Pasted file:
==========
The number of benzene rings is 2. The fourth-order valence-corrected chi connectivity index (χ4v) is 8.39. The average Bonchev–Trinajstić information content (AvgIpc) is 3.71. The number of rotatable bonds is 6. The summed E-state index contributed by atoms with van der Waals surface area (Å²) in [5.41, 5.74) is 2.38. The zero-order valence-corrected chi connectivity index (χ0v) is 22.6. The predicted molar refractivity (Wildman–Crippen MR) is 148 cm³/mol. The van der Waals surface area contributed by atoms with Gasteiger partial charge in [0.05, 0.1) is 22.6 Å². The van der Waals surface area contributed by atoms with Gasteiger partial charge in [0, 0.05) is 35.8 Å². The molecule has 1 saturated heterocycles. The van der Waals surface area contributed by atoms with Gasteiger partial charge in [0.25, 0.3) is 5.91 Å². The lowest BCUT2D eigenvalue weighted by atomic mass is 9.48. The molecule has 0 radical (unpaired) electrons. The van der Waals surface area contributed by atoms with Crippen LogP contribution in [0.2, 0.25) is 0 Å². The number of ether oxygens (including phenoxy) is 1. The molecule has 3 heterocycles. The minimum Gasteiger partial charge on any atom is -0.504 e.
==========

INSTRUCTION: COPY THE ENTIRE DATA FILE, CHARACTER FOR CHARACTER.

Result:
The number of benzene rings is 2. The fourth-order valence-corrected chi connectivity index (χ4v) is 8.39. The average Bonchev–Trinajstić information content (AvgIpc) is 3.71. The number of rotatable bonds is 6. The summed E-state index contributed by atoms with van der Waals surface area (Å²) in [5.41, 5.74) is 2.38. The zero-order valence-corrected chi connectivity index (χ0v) is 22.6. The predicted molar refractivity (Wildman–Crippen MR) is 148 cm³/mol. The van der Waals surface area contributed by atoms with Gasteiger partial charge in [0.05, 0.1) is 22.6 Å². The van der Waals surface area contributed by atoms with Gasteiger partial charge in [0, 0.05) is 35.8 Å². The molecule has 1 saturated heterocycles. The van der Waals surface area contributed by atoms with Gasteiger partial charge in [0.25, 0.3) is 5.91 Å². The lowest BCUT2D eigenvalue weighted by atomic mass is 9.48. The molecule has 0 radical (unpaired) electrons. The van der Waals surface area contributed by atoms with Crippen LogP contribution in [0.2, 0.25) is 0 Å². The number of ether oxygens (including phenoxy) is 1. The molecule has 3 heterocycles. The minimum Gasteiger partial charge on any atom is -0.504 e.